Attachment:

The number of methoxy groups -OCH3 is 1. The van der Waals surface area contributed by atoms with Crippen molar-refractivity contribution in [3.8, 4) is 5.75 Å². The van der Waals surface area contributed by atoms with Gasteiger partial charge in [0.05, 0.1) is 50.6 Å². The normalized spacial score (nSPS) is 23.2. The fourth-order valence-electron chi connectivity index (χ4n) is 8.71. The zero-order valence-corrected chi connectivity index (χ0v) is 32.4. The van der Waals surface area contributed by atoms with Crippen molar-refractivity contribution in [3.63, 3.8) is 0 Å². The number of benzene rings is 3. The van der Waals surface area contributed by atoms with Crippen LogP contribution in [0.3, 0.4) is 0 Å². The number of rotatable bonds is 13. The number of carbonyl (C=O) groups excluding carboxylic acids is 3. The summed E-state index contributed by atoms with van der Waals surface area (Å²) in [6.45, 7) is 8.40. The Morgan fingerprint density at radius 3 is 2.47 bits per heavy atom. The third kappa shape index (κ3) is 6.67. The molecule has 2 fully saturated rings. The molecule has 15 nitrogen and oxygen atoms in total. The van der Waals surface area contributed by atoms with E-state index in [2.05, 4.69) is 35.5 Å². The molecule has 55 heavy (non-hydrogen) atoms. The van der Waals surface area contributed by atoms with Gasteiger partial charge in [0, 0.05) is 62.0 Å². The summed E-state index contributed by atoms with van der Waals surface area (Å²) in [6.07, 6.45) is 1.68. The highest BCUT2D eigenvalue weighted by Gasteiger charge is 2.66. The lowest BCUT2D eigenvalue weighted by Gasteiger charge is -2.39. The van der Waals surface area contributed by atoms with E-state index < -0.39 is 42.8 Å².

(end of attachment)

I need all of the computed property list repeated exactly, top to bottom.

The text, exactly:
The number of methoxy groups -OCH3 is 1. The van der Waals surface area contributed by atoms with Crippen molar-refractivity contribution in [3.8, 4) is 5.75 Å². The van der Waals surface area contributed by atoms with Gasteiger partial charge in [0.05, 0.1) is 50.6 Å². The normalized spacial score (nSPS) is 23.2. The fourth-order valence-electron chi connectivity index (χ4n) is 8.71. The zero-order valence-corrected chi connectivity index (χ0v) is 32.4. The van der Waals surface area contributed by atoms with Crippen molar-refractivity contribution in [3.63, 3.8) is 0 Å². The number of benzene rings is 3. The van der Waals surface area contributed by atoms with Crippen LogP contribution in [0.3, 0.4) is 0 Å². The number of rotatable bonds is 13. The number of carbonyl (C=O) groups excluding carboxylic acids is 3. The summed E-state index contributed by atoms with van der Waals surface area (Å²) in [6.45, 7) is 8.40. The Morgan fingerprint density at radius 3 is 2.47 bits per heavy atom. The third kappa shape index (κ3) is 6.67. The molecule has 2 fully saturated rings. The molecule has 15 nitrogen and oxygen atoms in total. The van der Waals surface area contributed by atoms with E-state index in [2.05, 4.69) is 35.5 Å². The molecule has 55 heavy (non-hydrogen) atoms. The van der Waals surface area contributed by atoms with Gasteiger partial charge in [0, 0.05) is 62.0 Å². The summed E-state index contributed by atoms with van der Waals surface area (Å²) in [6.07, 6.45) is 1.68. The highest BCUT2D eigenvalue weighted by Gasteiger charge is 2.66. The lowest BCUT2D eigenvalue weighted by Gasteiger charge is -2.39. The van der Waals surface area contributed by atoms with E-state index < -0.39 is 42.8 Å².